I found the inspiration for the trousers in a Sundance catalog that made it to the pile of reading material in the bathroom. When I saw them they reminded me of the Style Arc Lola pants, if you could imagine a few tweaks (which I could and did). I should show you a picture of the inspiration pants now, but they are no longer on the Sundance website and if I get up to go take a picture of the ripped out page, I'll likely get distracted and then this post will join the rest of the imagined posts in my mind. So instead, I'll just ask you to trust me. They looked like Lola pants with front patch pockets and a center seam down each leg.

Casual elastic waist pant with pockets & back hem detail
Style Arc Lola Pants


So I made a muslin of the Lola pants. The only alteration I had to do was to add a 1/4 to each side seam from about hip level down. Now that I've made up the pants in a linen-rayon blend, I kinda want to take that 1/4" back out, but I'll see what happens after I wash them. Oh, and I also added about an inch to the length.

Design changes were to add the center front seam to each leg using the grainline as a reference point, changing out the pockets for patch pockets, widening the front flat waistband so that it lined up with the new center seams. I also ditched the elastic in the back hem, but I might try that if I make a version of these with a heavier weight fabric.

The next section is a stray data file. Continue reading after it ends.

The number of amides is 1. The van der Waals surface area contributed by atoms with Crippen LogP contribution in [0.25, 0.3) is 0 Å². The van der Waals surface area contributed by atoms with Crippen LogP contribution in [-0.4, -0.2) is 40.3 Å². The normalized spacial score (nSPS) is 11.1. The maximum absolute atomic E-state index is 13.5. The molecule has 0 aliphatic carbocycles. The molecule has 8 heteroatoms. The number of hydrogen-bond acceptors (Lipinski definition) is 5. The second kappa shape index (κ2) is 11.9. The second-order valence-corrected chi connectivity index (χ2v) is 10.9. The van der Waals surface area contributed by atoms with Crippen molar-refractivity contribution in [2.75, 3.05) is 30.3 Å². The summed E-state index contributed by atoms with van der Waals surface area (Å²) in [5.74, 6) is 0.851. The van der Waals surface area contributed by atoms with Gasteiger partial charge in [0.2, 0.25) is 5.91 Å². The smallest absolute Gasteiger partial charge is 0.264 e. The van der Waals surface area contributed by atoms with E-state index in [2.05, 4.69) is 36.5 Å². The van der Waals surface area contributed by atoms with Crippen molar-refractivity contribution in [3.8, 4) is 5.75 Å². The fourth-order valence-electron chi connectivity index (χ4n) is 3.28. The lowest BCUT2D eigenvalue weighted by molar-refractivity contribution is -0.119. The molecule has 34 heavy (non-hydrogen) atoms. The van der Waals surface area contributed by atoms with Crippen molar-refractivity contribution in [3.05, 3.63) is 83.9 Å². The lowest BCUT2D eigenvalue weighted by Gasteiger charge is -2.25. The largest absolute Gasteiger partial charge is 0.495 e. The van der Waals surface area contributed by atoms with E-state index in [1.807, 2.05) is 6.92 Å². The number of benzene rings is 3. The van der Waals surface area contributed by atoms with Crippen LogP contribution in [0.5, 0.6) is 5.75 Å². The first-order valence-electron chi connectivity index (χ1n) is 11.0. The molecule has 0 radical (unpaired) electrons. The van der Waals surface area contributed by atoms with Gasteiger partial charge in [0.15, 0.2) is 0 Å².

And it looks about like what I wanted.





I bought some of the same linen-rayon fabric (from Fabric.com) in a dark teal and I might make a few more tweaks before I sew up a second pair in my more favorite fabric.

The top is the Jalie Haut Twist top without the front ruffle. I love this pattern and the red version is the fifth one I've made since March. And I have an idea for a sixth using two different fabrics. You can see the whole parade of them in my Instagram feed. The fabric for this one plus all but one of the other four came from GorgeousFabrics.com. My changes to the pattern were to add an inch in length, omit the back tie, and finish the neck the arms with clear elastic (I didn't like how the fold under method in the instructions turned out).


So there you go, another two items off my summer list. Because I am trying to follow a list this summer so that I can stay focused. So far I've crossed eight items off my personal list so it just might be working!

What about you? What are you sewing and how do you stay focused?

1/4/16

Goodbye 2015, Hello 2016!

It's here, a New Year. I'm getting back into routine after a lazy, lounge-y holiday with the family. I enjoy the break from regular routine and then I'm hungry to get back to it again, too.

I managed to get a little holiday sewing completed after I finished up the biker jacket for K. No fancy holiday dresses for me, but my handmade presents were well-received and fun to create.

Jalie 3244 Footed Pjs




Jalie 3460 Bella Fit and Flare birthday dress for Mooper





Butterick 5822 Coat for my MIL



She picked out this pop of color for the lining - I like it!


My sewing goals for the year are to make more jeans and outerwear. I'm sure I'll sew up a few jersey tops and dresses for myself in between the challenging projects, but I also want to stretch my skills. Yesterday afternoon I cut out a new pair of Angel Wolf Angel Bootcut jeans and a muslin for the Kenneth King Carefree Fly Front Coat Craftsy course I'm working through, so I'm off to a good start! I've also got some fun client projects lined up for January and February and I'll do my best to share those on this blog. Come find me on Instagram for more regular updates.


Wishing you all a Happy New Year!